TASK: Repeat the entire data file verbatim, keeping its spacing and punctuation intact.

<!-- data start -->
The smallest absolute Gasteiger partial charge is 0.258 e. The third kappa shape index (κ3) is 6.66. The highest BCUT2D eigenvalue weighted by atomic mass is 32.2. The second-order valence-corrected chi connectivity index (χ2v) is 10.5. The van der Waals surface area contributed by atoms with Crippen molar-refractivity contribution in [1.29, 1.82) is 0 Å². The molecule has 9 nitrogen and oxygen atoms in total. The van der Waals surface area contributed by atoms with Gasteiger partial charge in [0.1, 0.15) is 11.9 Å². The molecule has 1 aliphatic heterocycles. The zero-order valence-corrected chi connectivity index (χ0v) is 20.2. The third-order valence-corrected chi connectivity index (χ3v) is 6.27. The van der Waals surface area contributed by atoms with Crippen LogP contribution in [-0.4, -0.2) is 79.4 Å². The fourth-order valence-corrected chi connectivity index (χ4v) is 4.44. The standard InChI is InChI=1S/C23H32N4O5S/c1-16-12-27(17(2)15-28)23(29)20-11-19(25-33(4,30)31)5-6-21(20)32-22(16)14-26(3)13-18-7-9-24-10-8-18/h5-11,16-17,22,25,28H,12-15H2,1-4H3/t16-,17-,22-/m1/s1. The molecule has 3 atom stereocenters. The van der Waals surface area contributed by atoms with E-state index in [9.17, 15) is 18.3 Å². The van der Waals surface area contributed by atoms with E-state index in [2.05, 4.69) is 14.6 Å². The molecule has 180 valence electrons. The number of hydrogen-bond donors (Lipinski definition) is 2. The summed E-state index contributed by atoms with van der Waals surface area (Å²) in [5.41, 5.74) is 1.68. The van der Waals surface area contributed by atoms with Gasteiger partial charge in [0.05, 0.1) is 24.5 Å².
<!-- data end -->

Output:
The smallest absolute Gasteiger partial charge is 0.258 e. The third kappa shape index (κ3) is 6.66. The highest BCUT2D eigenvalue weighted by atomic mass is 32.2. The second-order valence-corrected chi connectivity index (χ2v) is 10.5. The van der Waals surface area contributed by atoms with Crippen molar-refractivity contribution in [1.29, 1.82) is 0 Å². The molecule has 9 nitrogen and oxygen atoms in total. The van der Waals surface area contributed by atoms with Gasteiger partial charge in [0.1, 0.15) is 11.9 Å². The molecule has 1 aliphatic heterocycles. The zero-order valence-corrected chi connectivity index (χ0v) is 20.2. The third-order valence-corrected chi connectivity index (χ3v) is 6.27. The van der Waals surface area contributed by atoms with Crippen LogP contribution in [-0.4, -0.2) is 79.4 Å². The fourth-order valence-corrected chi connectivity index (χ4v) is 4.44. The standard InChI is InChI=1S/C23H32N4O5S/c1-16-12-27(17(2)15-28)23(29)20-11-19(25-33(4,30)31)5-6-21(20)32-22(16)14-26(3)13-18-7-9-24-10-8-18/h5-11,16-17,22,25,28H,12-15H2,1-4H3/t16-,17-,22-/m1/s1. The molecule has 3 atom stereocenters. The van der Waals surface area contributed by atoms with E-state index in [9.17, 15) is 18.3 Å². The van der Waals surface area contributed by atoms with E-state index in [2.05, 4.69) is 14.6 Å². The molecule has 180 valence electrons. The number of hydrogen-bond donors (Lipinski definition) is 2. The summed E-state index contributed by atoms with van der Waals surface area (Å²) in [5.41, 5.74) is 1.68. The van der Waals surface area contributed by atoms with Gasteiger partial charge in [0.05, 0.1) is 24.5 Å².